In an effort to encourage dog adoptions, Hsinchu City’s Animal Protection and Education Campus is next month to start offering free pet insurance for a year, Hsinchu Mayor Lin Chih-chien (林智堅) said on Wednesday.
The insurance would cover part of the expenses for veterinary clinic visits, hospitalizations, surgeries and medicines, as well as pet-related legal liabilities and advertising should the dog get lost, he said.
The shelter houses 180 stray dogs, most of which were taken there by local residents or caught by animal control.
Photo courtesy of the Hsinchu County Government
The shelter deworms, vaccinates and neuters the animals before they are put up for adoption, he said.
Shelter volunteers walk and hand-feed the dogs, as this prepares them for living with humans, he said.
Many Hsinchu residents live in apartment units and work in offices, and some of those interested in adopting a pet might not be able to spare the time to walk a dog, the shelter said.
As the adoption rates for cats are higher than for dogs, the new initiative is specifically targeted at dog adoptions, it added.
The shelter accepts applications from people older than 20, and requires them to take classes on the duties of a pet owner and sit for an interview, it said, adding that successful applicants would have to wait for one week until they can take their pet home.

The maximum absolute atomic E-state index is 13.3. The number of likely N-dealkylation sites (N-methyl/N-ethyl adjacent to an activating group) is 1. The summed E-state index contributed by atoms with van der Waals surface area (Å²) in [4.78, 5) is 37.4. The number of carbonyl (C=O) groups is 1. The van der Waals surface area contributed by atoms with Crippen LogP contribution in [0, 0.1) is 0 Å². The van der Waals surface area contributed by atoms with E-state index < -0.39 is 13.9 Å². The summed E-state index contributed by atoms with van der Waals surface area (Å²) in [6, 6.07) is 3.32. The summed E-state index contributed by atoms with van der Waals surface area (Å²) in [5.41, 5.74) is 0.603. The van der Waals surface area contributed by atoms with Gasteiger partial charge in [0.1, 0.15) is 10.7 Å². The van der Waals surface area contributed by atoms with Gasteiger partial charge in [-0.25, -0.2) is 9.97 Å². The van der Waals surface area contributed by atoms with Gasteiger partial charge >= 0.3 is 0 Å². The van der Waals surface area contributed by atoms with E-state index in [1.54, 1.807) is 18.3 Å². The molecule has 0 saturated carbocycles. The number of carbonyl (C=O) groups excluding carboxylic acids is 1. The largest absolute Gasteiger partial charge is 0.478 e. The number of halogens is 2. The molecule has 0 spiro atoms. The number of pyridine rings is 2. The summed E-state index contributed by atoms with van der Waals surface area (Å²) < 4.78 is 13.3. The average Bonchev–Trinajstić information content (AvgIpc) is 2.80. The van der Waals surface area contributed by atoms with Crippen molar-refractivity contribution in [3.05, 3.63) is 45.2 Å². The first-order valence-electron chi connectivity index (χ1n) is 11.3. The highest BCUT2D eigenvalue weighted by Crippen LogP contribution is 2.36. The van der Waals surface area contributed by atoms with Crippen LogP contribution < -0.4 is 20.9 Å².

The shelter was renovated last year and received its current name upon reopening, Hsinchu City Animal Protection and Health Inspection Office Director Yang Chia-min (楊家民) said.
The shelter has an educational museum with interactive puzzles that helps prospective pet owners learn about animal care, he said, urging people to be kind to animals and not abandon their pets.
In related news, the New Taipei City Animal Protection and Health Inspection Office warned that cow milk should not be utilized to feed kittens or puppies.
The digestive system of young cats and dogs does not have the enzymes needed to metabolize the lactose in cow milk, it said.
If given milk, they might develop lactose intolerance, the most common symptoms of which are bloating, flatulence, diarrhea and vomiting, it said.
Milk products specifically produced for dogs and cats contain less lactose, but more protein, fats and natural antibiotics that the young animals need to grow, it said.
Cat or dog milk formula are available in pet supply stores, and pet owners should use a small bottle specifically for kittens and puppies to feed them milk, it said.
Cats and dogs younger than one week old should be fed every two hours, while those between one and two weeks old should be fed every three to four hours, it said.
Adult cats and dogs have little need of milk or dairy and their nutritional requirements for proteins, fats, carbs, minerals and vitamins can be met by meat, grains, fruits and beans, said Lin Tzu-yun (林子筠), a veterinarian working at the office.
Owners who want to supplement their animals’ diet with milk should use skim, preserved or goat milk, but no flavored milk products, Lin said.
Milk should not replace proper meals for cats and dogs, she said, adding that owners should be aware of lactose intolerance and take their pets to a clinic when symptoms occur.
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